4. Pull the throttle lever on the steering column (the one on the right) down most of the way. How far down will probably vary from car to car. My friend Devin likes to have it all the way down on his car.
  5. On the right side of the car, in front of where the passenger would sit is a silver knob. This is both the choke and the fuel mixture. Turn the knob clockwise until it stops, and then open it back up about 1/4 to 1/2 of a turn. Pull it almost all the way out and hold it there. The turning is the mixture, and the pulling is the choke, or air supply. (You only have to pull out on the choke when starting the car cold, after it is warm you can just hit the starter button.)
  6. Push the clutch pedal in all the way, or take the car out of gear.
  7. Push the starter button on the floor with your right foot. It’s the little one that is closest to the engine.
  8. As the starter is turning you may have to slide the choke in or out a bit to find the sweet spot. Once the engine fires, let go of the choke almost immediately. You may have to adjust the mixture knob, but I usually have mine 1/4 to 1/2 of a turn open. Also, you will want to ease up on the throttle lever (push it up a bit). You do not need to hit the gas pedal with your foot in the starting process. In fact, that is why you have the throttle lever in the first place, it takes the place of the pedal since your foot is busy on the starter button.
  9. You will have to fiddle around with all the settings a bit to get them just where you need them for your car.
  10. Once the engine is running, pull the timing lever all the way down (and leave it there) for driving.
  11. Have fun!


I spent some time in the garage today trying to set the timing on my family’s 1930 Model A Ford. I think it can be done with just one person, but I’m going to have to get some help. As a part of the process you have to put the crank into the front (it’s a very old car) and crank the engine over while pushing on a pin to find a specific point in the engine cycle. Once you find that spot you can adjust the timing accordingly. The problem that I ran into tonight is that I think the pegs on my crank are worn so that I really needed two hands to keep the crank in place, but I still needed a hand to push on the timing pin. I’m going to see if I can get a friend to come over tomorrow to help me out.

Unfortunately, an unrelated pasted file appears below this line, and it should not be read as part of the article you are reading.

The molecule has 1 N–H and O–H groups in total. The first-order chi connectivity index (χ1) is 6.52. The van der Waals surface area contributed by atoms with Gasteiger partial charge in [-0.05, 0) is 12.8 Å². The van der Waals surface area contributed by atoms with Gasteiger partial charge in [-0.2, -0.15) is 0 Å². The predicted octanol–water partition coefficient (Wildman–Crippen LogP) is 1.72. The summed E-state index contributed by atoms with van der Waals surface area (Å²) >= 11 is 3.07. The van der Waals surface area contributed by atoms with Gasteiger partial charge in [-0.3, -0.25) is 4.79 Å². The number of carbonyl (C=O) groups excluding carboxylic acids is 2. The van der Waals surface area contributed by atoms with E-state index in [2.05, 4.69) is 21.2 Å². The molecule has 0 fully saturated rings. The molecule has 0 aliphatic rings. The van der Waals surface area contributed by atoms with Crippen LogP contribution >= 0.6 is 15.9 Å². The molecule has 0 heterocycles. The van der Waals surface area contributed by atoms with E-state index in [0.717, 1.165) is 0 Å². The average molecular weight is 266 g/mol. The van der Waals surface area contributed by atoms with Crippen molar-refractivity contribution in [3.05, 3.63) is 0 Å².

Here are some tips on setting the timing on a Model A Ford for any other novices like me. These are all tips based on the instructions for setting the Ignition Timing (pg 2-18) in Les Andrews’ book The Model A Ford Mechanics Handbook Volume 1, by Les Andrews:

  1. In Step #1, the breaker point gap is the space between the end of the little silver arm (the breaker point arm), and the tiny adjustable screw, under the black plastic disk (the rotor). It was a bad moment for me when I didn’t even know what the book was talking about in the first step.
  2. In Step #2, a really good tool for bending the rotor tab up or down without marring it is a big crescent wrench.
  3. In Step #5, when it says to “fully retard the spark lever on the steering column” that means push it all the way up.
  4. In Step #7, when you have reversed the timing pin and are feeling for the small recess in the cam gear, keep in mind that it is very small, it takes two full rotations with the crank to get back to the same point on the cam gear, and the small recess will be there when the rotor is pointing roughly toward the front of the car. For me this operation took a good deal of time and a LOT of patience. I hope it is easier for you. While you can only turn the crank in one direction, if you go past the notch just a little bit you can grab hold of a fan blade to go back a bit.
  5. In Step #14, when I tightened the cam locking screw, I had to turn the cam a little farther counter-clockwise than I wanted it to end up in order to account for the movement of the tightening screw.
  6. Don’t forget to screw the timing pin back in, and remove the crank before you try to start the car.

In the end I ended up being able to set the timing by myself, it just took longer than it would’ve if I had had someone helping me, or if I had known what I was doing.


It has been unseasonably warm here in Indianapolis the last few days, so I have been spending my time in the garage working on the Model A. It’s been great, and I’ve gotten a lot done.

Ok, so this is going to be an in-depth description of how I repaired the Horn Rod on my 1930 Model A Ford Sport Coupe. If you are not a Model A Ford person with a Horn Rod in need of repair this will probably be BORING. But if you are like me and have a non-functioning horn button, but a working horn on a Model A Ford, this description is going to be GOLD! GOLD I TELL YOU! (more…)